The Next 25 Years – Taking UK Corporate Governance Into Adulthood
Jennifer Sundberg, Co-Chief Executive, Board Intelligence writes:
The typical British boardroom has changed considerably in the last 25 years. It no longer has the appearance and atmosphere of a gentleman’s club, with a retired admiral or two dozing in the corner, and well-meaning amateurism has been replaced by a more professional and purposeful approach.
Good governance is, and always will be, a work in progress, but it has come a long way since 1992. The UK Corporate Governance Code in its various guises must take much of the credit for that, as must the FRC – it acted as midwife at the birth of the Code, and later took on the responsibility of guiding it through its difficult teenage years.
Our understanding of the factors that contribute to good governance has also evolved over that period.
To over-simplify terribly, we started with systems and structures – checks and balances such as audit committees, the separation of powers and the mechanisms for making boards more accountable to shareholders.
We then realised that simply installing these structures was not sufficient. They would not be effective unless the right people were operating them, and so attention then turned to issues such as board balance, independence and diversity.
Most recently we have recognised that having well-qualified people in the room does not itself guarantee a good outcome – hence the focus on improving corporate culture and unlocking the door to the ivory tower to engage with employees and other stakeholders.
And it doesn’t stop there. Good governance doesn't just happen by itself. It depends on a vast amount of work being done in the backroom as well as the boardroom, making sure the board has the assistance it needs. Things like agenda management, clear board papers and training and support for directors are not exactly glamorous, but they are essential.
In fact, I would argue that they are now more important than ever. The expectations we place on boards have grown considerably and with each development, the information and time they need to do their job has increased. This has been accentuated by the regulatory trend to make individual directors more personally and legally accountable.
In many companies, the support systems on which boards rely are already buckling under the weight of these expectations.
At Board Intelligence we see companies with over 20 items on their board agenda, often leaving little or no time for meaningful discussion. Over 50% of respondents to our recent survey reported that the size of board packs had increased over the last five years, with some now reaching over 1,000 pages. There is no way that even the most knowledgeable and diligent director can take in all of that information in the time given.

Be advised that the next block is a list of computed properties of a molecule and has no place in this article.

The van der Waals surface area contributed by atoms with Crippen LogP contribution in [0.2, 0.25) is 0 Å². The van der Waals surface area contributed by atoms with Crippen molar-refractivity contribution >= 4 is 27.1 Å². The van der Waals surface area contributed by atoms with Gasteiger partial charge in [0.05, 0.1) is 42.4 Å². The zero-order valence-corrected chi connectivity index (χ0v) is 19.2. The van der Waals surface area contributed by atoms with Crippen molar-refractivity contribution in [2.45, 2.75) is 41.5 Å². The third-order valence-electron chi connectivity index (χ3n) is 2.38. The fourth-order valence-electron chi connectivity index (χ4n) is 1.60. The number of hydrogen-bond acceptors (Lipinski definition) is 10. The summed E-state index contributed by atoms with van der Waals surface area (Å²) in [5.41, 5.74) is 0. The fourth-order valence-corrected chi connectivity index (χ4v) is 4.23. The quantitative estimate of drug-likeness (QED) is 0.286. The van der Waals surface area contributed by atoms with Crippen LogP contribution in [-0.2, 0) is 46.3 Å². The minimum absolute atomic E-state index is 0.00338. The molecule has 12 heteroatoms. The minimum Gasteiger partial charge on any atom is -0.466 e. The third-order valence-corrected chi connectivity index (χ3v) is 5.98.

Unless these problems are addressed, the ability of boards to perform their role effectively will be undermined, and the gap between what is expected of them and what they can deliver will grow.
The FRC has long emphasised the importance of companies applying a materiality test when preparing their annual report and accounts. The same test is needed for the board pack and meeting agendas.
A short, sharp and strategic board pack focused ruthlessly on ‘what matters?’ can help to unlock the board’s potential; an over-long, backward looking and operational one can have exactly the opposite effect.
In large part, it is up to the boards and those who support them to address this problem. But I would encourage regulators and policy-makers - including the FRC - to pay attention to the issue as well. It may not grab headlines or garner much praise directly, but the reality is that their policy objectives can be thwarted by practical constraints just as much as ill intent.
We should also be asking ourselves whether there might come a tipping point at which loading further responsibilities onto boards will render them unable to exercise the current ones to the standard we expect. There comes a point when even with discipline and a keen sense of materiality, the volume of agenda items and board papers is still unmanageable. If so, what is the answer?
Is it to re-evaluate our expectations of what boards are realistically capable of managing, and perhaps reallocate some responsibilities? Or is it to vastly increase the time that we expect directors to spend on their duties, which may spell an end to the independent non-executive director as we understand the role today? These are uncomfortable trade-offs, but they are ones that we may have to address if we are to continue to build on the achievements of the last 25 years.